Want to let travelers inside your hotel? A vanity website allows you to add virtual tours. Have a restaurant that guests ask about? Post the menu online. With a vanity website, you give travelers all the information they need and more. And the benefits are bigger than simply standing out. One of the biggest benefits of a vanity website is the ability to rank for niche keywords on Google. More quality content means better Search Engine Optimization (SEO), which in turn leads to more traffic and an increase in direct bookings.

In the chance that your hotel ever de-flags, you’ll maintain control of the vanity website.

Broaden your reach on social media

As a flagged hotel, you’re not only using the same hotel website as all the other hotels in your brand, but likely the same sales and marketing materials. While you’ve been given the same marketing assets as all the other hotels, you can still create your own identity.

Your hotel has a unique story to tell, and there is no better place to tell it than social media. If that wasn’t already important today, it’s only going to become more important in years to come. Today, more than 40% of consumers are Gen Z, and 60% of that group books travel online through a mobile device. Where else are they? Instagram, Facebook, Twitter and TikTok.

A study from Travolution found that 40.1% of Millennials chose a travel destination based on its Instagrammability. Here were the results, in order:

  1. How ‘Instagrammable’ the vacation will be – 40.1%
  2. Cost/Availability of alcohol – 24%
  3. Personal development – 22.6%
  4. Chances to experience the local cuisine – 9.4%
  5. Opportunities for sightseeing – 3.9%

The fact is, younger generations want to share their experiences. Visiting picturesque destinations has always been part of the equation, but social sharing is increasingly a bigger part of that picture. Sharing vivid photos and videos of your hotel and interacting with guests on social media can be a valuable tool in your hospitality marketing arsenal.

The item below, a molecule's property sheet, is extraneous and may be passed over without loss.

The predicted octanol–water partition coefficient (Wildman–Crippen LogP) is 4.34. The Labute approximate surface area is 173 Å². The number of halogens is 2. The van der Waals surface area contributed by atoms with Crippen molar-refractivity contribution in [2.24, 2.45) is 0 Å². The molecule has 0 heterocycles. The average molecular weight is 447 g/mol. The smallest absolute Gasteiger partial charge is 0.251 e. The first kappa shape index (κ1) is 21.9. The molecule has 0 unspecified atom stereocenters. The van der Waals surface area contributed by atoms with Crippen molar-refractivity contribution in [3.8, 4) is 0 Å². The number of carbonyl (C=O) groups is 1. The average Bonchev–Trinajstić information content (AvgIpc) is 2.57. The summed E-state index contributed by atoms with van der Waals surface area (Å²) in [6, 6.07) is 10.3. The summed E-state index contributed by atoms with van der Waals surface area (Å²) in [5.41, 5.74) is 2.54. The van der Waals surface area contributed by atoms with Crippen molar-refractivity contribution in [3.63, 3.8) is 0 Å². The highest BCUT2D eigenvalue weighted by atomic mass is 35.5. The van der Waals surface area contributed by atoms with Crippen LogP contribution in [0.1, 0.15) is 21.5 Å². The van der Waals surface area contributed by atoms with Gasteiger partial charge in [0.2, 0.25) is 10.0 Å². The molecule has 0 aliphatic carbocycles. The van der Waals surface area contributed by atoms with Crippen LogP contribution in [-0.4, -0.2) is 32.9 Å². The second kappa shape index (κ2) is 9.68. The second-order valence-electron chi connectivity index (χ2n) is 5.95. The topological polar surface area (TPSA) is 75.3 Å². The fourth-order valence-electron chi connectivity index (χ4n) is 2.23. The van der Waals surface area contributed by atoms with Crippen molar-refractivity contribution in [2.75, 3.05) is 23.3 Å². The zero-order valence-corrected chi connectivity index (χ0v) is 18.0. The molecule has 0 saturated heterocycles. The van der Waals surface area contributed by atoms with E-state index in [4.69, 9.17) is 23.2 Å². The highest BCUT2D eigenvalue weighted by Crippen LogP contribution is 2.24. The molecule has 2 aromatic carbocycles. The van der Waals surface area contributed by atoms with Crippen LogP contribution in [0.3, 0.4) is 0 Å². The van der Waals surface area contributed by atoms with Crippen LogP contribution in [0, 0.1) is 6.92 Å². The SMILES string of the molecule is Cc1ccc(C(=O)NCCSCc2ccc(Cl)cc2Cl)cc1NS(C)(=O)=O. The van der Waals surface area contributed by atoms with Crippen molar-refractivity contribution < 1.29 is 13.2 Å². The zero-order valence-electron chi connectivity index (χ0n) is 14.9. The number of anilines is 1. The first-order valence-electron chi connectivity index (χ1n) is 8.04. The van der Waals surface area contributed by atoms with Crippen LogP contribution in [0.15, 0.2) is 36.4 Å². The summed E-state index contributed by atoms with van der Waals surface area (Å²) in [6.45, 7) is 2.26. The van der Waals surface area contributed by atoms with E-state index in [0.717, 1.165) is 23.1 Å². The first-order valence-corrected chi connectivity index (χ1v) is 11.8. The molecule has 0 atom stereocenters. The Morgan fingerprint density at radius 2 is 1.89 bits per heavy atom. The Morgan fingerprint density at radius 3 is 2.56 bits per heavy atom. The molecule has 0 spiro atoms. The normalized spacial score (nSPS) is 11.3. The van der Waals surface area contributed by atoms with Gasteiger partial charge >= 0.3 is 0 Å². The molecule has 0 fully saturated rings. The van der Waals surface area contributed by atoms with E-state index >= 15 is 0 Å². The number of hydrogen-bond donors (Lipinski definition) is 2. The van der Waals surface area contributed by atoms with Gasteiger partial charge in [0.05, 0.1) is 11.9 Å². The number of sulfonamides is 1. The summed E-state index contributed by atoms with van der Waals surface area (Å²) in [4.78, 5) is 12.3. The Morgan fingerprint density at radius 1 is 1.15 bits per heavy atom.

Reach travelers where they are

Sure, your hotel name carries a lot of weight. But success in hospitality marketing doesn’t always come solely from hoping guests will find you. Sometimes you have to reach travelers where they are in their customer journey.

No matter what involvement corporate has in your property’s sales and marketing efforts, you have the ability to extend your reach through various advertising channels. There are five most common advertising channels that hospitality marketers should consider, and a mix of multiple channels tends to be the best strategy for most hotels:

  • Pay Per Click (PPC)
  • Online Travel Agency (OTA)
  • Metasearch Marketing
  • Display Advertising
  • Social Media Advertising

PPC, OTA, and metasearch advertising are the most common and offer hotels a good mix that can occupy the majority of online real estate that travelers search. PPC and metasearch can help place your hotel at the top of Google search results, and OTAs like TripAdvisor, Trivago, Expedia, and others are important components given how much of the market they’ve seized.

As a hotelier at a flagged hotel, you have name recognition and prestige working in your favor. It’s important not to squander that by ignoring marketing efforts that can ensure your property is set apart from both independent and branded hotels.

For more hospitality marketing tips, read our Insights section.